# What Values of R Yield Multiple Solutions to 2^P-3^Q = R?

• K Sengupta
In summary, the problem requires finding all possible values of R that yield multiple solutions to the equation 2^P - 3^Q = R, where P, Q, and R are positive integers. It is a complex problem related to elliptic curves and finding rational points on the curves. It is known that R is an odd number and for a solution to have multiple solutions, it must satisfy certain conditions. Further investigations have led to the discovery that there may be only two solutions to this problem. Further research and analysis is needed to fully solve this problem.
K Sengupta
(A) Determine all possible values of R that yields multiple solutions to the equation:

2^P – 3^Q = R; where P, Q and R are all positive integers.

(B) Determine all possible values of R that yields multiple solutions to the equation:

2^P – 3^Q = R; where P, Q are positive integers, but R is a negative integer.

I'm confused. Is this homework and you're asking for help? If so, what have you tried doing?

If not, this looks very interesting. Either way, I'll have to try it some time soon! If you're posting the answer, please but a "spoiler ahead" sign to notify other readers!

~~ Possible spoiler ~~

Any integer value for P and Q will give an integer R. Now if R is positive, we at least now that P > Q. However since there's now bound on both P and Q, R dosen't have any bound either. This means that there's infinite number of solutions for R. Same concept with negative R.

Edit: Rereading the question, I figured out why it wasen't as innocent as I firstly thought :p. This is indeed a interesting problem, I doubt you can solve it without knowledge in number theory.

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On Today 09:38 AM; Sane wrote:

I'm confused. Is this homework and you're asking for help? If so, what have you tried doing?

I apologise for any instance of ambiguity arising out of the choice of the texts comprising the original post.

The problem under reference, at the outset requires one to determine a given R which will yield more than one pair (P,Q). Then, the problem requires one to find all possible values of R with this property.

For, example in (A); 2^3 - 3 = 2^5-3^3 = 5; so R =5 generates more than one pair (P,Q) satisfying conditions of the problem. Problem (A) then requires one to find all possible values R, each of which generates more than one pair (P,Q).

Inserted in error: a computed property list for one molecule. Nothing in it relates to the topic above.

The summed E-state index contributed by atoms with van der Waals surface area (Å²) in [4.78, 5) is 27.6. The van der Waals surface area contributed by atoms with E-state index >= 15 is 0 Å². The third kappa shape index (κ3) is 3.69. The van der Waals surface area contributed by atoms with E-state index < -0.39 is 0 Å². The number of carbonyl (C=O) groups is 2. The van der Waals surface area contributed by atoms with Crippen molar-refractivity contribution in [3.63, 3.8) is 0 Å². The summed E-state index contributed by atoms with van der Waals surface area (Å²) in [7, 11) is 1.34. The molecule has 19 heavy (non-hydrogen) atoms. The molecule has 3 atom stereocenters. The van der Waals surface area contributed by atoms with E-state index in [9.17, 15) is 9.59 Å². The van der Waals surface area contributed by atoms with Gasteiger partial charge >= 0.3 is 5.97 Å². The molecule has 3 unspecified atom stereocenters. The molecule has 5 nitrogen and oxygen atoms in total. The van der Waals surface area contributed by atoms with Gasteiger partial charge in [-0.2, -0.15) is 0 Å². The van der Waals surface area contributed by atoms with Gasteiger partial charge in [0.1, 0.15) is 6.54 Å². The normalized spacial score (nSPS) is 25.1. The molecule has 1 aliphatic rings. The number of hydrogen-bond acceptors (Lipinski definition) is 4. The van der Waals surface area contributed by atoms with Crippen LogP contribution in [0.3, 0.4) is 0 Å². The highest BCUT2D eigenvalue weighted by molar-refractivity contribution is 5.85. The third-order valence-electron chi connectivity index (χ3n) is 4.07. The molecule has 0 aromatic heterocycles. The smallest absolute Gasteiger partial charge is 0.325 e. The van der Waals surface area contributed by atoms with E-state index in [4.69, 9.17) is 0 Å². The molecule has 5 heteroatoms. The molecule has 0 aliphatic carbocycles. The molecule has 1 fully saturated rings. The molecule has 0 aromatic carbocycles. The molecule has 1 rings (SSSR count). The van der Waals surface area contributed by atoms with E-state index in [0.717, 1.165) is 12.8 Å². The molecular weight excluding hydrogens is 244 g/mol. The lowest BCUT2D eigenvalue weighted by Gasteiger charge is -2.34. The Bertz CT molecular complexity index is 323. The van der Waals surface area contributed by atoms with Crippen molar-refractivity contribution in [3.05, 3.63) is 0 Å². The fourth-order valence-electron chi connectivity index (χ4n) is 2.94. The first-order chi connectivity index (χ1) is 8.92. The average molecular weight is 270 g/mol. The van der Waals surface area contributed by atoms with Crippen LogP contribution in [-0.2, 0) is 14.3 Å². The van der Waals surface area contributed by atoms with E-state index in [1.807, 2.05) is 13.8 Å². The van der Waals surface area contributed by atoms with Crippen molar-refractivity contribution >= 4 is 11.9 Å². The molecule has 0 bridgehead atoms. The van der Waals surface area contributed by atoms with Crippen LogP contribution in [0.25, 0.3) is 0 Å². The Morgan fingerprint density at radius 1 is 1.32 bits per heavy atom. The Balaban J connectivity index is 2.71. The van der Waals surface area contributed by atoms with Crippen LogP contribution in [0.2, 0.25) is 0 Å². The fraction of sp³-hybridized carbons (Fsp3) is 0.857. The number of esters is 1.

Accordingly, I am looking for an analytic method to determine all possible value of R for each of (A) and (B).

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I think that this is a problem related to elliptic curves. there are problems in which u have to find rational points on the curves. However i do not know the technique, :(

Ok,one thing is certain R is an odd number.

R=13= 2^8-3^5 = 2^4-3^1 (Which I wish Sengupta had posted as an example too…)

For 2^P-3^Q > 0 there exist: (I.) for a value of P a maximum value of Q, and/or for a value of Q a minimum value of P. [as already stated by Werg22] P>Q/log3(2)

For a value of R with multiple solutions, one of those solutions must satisfy (I.)
The other solutions will have lower values of P and Q.

Something of a proof: R(P,Q) for the values defined in (I.) increases exponentially; from a point R(P,Q) (a.) an increase in P will increase R, (b.) Q can not be increased alone, (c.) an increase in Q necessitates an increase in P in proportion to (I.) which would increase R ~ For solutions satisfying (I.) to have another solution for R it must have lower P, and Q.

R2(P,Q)-R1(P,Q) = {6,18,54,162,486,1458,4374,…} for ‘higher’ values of P and Q (ie the differences in R are quantized 6*3^N)

Doing the math in base2… R=1P0s – 11^Q since the Qterm is odd it must have one fewer binary digits than P to satisfy (I.) therefore for a solution satisfying (I.) R is 1 plus the inverse of the bits of 3^Q. The second P is the number of digits in R, and 3^secondQ is the bits after the first zero in 3^Q.

It may be that there are only two solutions to this problem. I do not believe I have proved many if any of the statements above yet.

Reference:
[1/Log3(2)=~1.585]
[3^1=11]
[3^2=1001]
[3^3=11011]
[3^4=1010001]
[3^5=11110011]

## 1. What is an Ingenious Exponent Puzzle?

An Ingenious Exponent Puzzle is a mathematical puzzle that involves using exponent rules to solve a given equation or sequence of numbers.

## 2. How do you solve an Ingenious Exponent Puzzle?

To solve an Ingenious Exponent Puzzle, you need to understand the basic rules of exponents, such as the product rule, quotient rule, and power rule. Then, you can apply these rules to the given equation or sequence to simplify it and find the solution.

## 3. What are some tips for solving an Ingenious Exponent Puzzle?

Some tips for solving an Ingenious Exponent Puzzle include breaking the equation or sequence into smaller parts, using substitution to simplify expressions, and checking your work for errors. It also helps to have a good understanding of basic algebra and exponent rules.

## 4. Can an Ingenious Exponent Puzzle have multiple solutions?

Yes, an Ingenious Exponent Puzzle can have multiple solutions. This is especially true for more complex puzzles that involve multiple variables and operations. It is important to carefully check your work to ensure you have found all possible solutions.

## 5. Why are Ingenious Exponent Puzzles important?

Ingenious Exponent Puzzles are important because they help develop critical thinking and problem-solving skills, especially in the field of mathematics. They also help reinforce the rules of exponents and their applications in real-life situations.

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